Following our research last year into the impact of co-production in counselling and how it can improve accessibility and effectiveness for clients with learning difficulties, we were invited to take part in the 2nd International Conference for Pluralism in Counselling and Psychotherapy.  Pluralism is a way of working that values the idea that people need different things at different times. It is also about shared decision making. In counselling, this means that some clients (people having counselling) will find one way of exploring their feelings more helpful at certain times, and other clients might prefer working in different ways. In counselling, a pluralistic counsellor would talk to their client about the counselling and find out how the client would prefer to work.

Co-production and Pluralism

There are lot of similarities between co-production and pluralism. Both ways of working value equally the skills and experiences of the person/people "providing" a service, and the person/people "using" it.  Both also work from the preferences of the person "using" the service.

Our workshop

We developed a short workshop (1 hour) to introduce people to the idea of co-production, and to experience it in action.  As with all of our work in bemix, the workshop was developed and facilitated in a co-produced way by someone with and someone without a learning difficulty. 
We wanted to test out our workshop idea before the conference, and held a one-off workshop in Canterbury, inviting local counsellors and counselling students to attend for free.  This gave us the opportunity to see what worked for workshop participants, and what didn't. Again, highlighting the value of co-production and involving the people who would be "using" the workshop in its development.
In our workshop, we explored how involving clients with learning difficulties/disabilities in developing counselling services and practice can improve accessibility and effectiveness. We developed the workshop after finding that one of the most effective ways of improving people's knowledge about counselling, was to involve them in conversations about how to make it more accessible for them.
"Hearing from a facilitator who has a learning disability is really valuable. It was the moment in the conference that moved me most; really being seen and understood by someone who knew personally what the experience of having a learning disability is like" - workshop participant
Within our hour long workshop, we used the opportunity to work pluralistically with the participants - having found that we overran when we tested the workshop, we knew we would get more from the session if we focused on half the planned content so we asked participants what they would prefer to explore during the session.  The group chose to think about the barriers to counselling that people with a learning difficulty might face, and how we could overcome those.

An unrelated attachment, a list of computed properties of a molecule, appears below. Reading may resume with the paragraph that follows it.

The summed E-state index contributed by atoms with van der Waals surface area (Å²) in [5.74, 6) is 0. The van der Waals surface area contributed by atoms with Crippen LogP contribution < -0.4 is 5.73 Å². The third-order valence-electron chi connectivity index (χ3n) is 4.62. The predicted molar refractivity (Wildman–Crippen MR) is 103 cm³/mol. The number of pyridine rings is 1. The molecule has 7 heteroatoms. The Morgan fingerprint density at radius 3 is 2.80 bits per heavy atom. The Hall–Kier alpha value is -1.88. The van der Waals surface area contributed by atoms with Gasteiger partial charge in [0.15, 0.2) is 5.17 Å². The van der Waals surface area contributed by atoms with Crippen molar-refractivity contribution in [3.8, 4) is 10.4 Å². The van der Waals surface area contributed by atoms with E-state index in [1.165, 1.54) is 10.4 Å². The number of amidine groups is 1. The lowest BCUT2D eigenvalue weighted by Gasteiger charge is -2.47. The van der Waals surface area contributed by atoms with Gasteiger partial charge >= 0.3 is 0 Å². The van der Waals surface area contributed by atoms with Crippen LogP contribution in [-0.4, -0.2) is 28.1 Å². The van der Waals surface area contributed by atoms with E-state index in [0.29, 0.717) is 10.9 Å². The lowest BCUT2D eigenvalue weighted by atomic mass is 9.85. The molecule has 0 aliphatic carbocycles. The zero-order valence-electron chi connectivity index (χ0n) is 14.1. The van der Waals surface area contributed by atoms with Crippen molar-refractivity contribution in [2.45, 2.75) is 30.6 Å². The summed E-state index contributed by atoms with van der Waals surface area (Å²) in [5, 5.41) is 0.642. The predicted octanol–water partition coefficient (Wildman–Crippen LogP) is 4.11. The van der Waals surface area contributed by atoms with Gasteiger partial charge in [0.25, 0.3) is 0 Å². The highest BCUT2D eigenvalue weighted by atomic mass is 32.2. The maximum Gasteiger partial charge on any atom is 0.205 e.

What next?

We didn't get a chance in the workshop to explore how we can do this at Policy, training and research levels. However, we suggested that clients, including those with learning difficulties/disabilities, should be involved in coordinating next year's conference - if we want to change the culture of counselling to be more adaptive to people's individual needs, and be more pluralistic, we need to bring those people into the conversation about how we do that.  We made some great links with lots of other advocates for co-production and pluralism from across the country. We hope to work together to bring representatives from the diverse client community into next year's conference.
We have lots of work to do now to follow up on ideas to include clients with learning disabilities as co-tutors on Counselling and Psychotherapy degree and Diploma courses. We are also excited to plan some work with Andrew Reeves, Chair of the British Association for Counselling and Psychotherapy (BACP), on getting people with learning disabilities onto their decision making teams and at Making Connections events.
We are also interested in developing some co-produced conversational analysis with one of the researchers at Roehampton University, to better understand what works through verbal and non-verbal communication for clients with learning difficulties.

Want to get involved?

If you want to help make this work happen, please support our appeal for developing a day long workshop to bring together counsellors and people with learning difficulties to learn from one another and make sure that counselling is accessible for everyone.
If you would like to find out more, contact Louise Allen to sign up to our Counselling and Learning Disability Mailing List